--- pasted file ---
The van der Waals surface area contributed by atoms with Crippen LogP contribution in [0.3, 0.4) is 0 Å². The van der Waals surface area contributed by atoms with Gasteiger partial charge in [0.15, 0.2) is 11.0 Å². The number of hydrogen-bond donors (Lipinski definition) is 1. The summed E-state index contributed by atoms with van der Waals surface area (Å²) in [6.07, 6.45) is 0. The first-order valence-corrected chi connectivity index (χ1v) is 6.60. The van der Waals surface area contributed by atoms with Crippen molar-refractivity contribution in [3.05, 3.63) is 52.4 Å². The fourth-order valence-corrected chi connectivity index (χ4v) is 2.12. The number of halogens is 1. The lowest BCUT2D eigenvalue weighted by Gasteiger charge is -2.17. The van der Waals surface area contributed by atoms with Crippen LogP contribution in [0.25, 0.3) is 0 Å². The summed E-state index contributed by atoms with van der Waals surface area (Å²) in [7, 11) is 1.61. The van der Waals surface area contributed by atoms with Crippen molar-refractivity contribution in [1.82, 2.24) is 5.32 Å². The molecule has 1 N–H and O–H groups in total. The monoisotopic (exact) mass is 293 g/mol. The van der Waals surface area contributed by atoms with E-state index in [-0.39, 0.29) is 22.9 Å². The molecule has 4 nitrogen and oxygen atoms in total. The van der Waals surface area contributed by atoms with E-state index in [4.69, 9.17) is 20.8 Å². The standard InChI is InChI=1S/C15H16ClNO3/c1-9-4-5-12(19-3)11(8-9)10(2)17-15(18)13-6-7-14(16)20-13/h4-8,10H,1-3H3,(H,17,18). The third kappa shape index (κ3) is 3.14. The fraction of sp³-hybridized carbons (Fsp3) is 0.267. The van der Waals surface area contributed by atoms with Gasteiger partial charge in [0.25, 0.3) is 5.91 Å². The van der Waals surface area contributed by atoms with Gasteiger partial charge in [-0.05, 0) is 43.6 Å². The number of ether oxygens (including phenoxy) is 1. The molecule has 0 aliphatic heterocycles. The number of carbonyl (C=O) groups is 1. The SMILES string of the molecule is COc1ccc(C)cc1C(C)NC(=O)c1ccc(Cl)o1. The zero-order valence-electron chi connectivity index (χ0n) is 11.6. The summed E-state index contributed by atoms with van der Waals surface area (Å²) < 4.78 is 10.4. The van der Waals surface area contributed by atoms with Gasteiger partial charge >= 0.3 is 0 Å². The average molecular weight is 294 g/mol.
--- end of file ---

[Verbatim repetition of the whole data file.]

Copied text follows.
The van der Waals surface area contributed by atoms with Crippen LogP contribution in [0.3, 0.4) is 0 Å². The van der Waals surface area contributed by atoms with Gasteiger partial charge in [0.15, 0.2) is 11.0 Å². The number of hydrogen-bond donors (Lipinski definition) is 1. The summed E-state index contributed by atoms with van der Waals surface area (Å²) in [6.07, 6.45) is 0. The first-order valence-corrected chi connectivity index (χ1v) is 6.60. The van der Waals surface area contributed by atoms with Crippen molar-refractivity contribution in [3.05, 3.63) is 52.4 Å². The fourth-order valence-corrected chi connectivity index (χ4v) is 2.12. The number of halogens is 1. The lowest BCUT2D eigenvalue weighted by Gasteiger charge is -2.17. The van der Waals surface area contributed by atoms with Crippen LogP contribution in [0.25, 0.3) is 0 Å². The summed E-state index contributed by atoms with van der Waals surface area (Å²) in [7, 11) is 1.61. The van der Waals surface area contributed by atoms with Crippen molar-refractivity contribution in [1.82, 2.24) is 5.32 Å². The molecule has 1 N–H and O–H groups in total. The monoisotopic (exact) mass is 293 g/mol. The van der Waals surface area contributed by atoms with E-state index in [-0.39, 0.29) is 22.9 Å². The molecule has 4 nitrogen and oxygen atoms in total. The van der Waals surface area contributed by atoms with E-state index in [4.69, 9.17) is 20.8 Å². The standard InChI is InChI=1S/C15H16ClNO3/c1-9-4-5-12(19-3)11(8-9)10(2)17-15(18)13-6-7-14(16)20-13/h4-8,10H,1-3H3,(H,17,18). The third kappa shape index (κ3) is 3.14. The fraction of sp³-hybridized carbons (Fsp3) is 0.267. The van der Waals surface area contributed by atoms with Gasteiger partial charge in [0.25, 0.3) is 5.91 Å². The van der Waals surface area contributed by atoms with Gasteiger partial charge in [-0.05, 0) is 43.6 Å². The number of ether oxygens (including phenoxy) is 1. The molecule has 0 aliphatic heterocycles. The number of carbonyl (C=O) groups is 1. The SMILES string of the molecule is COc1ccc(C)cc1C(C)NC(=O)c1ccc(Cl)o1. The zero-order valence-electron chi connectivity index (χ0n) is 11.6. The summed E-state index contributed by atoms with van der Waals surface area (Å²) < 4.78 is 10.4. The van der Waals surface area contributed by atoms with Gasteiger partial charge >= 0.3 is 0 Å². The average molecular weight is 294 g/mol.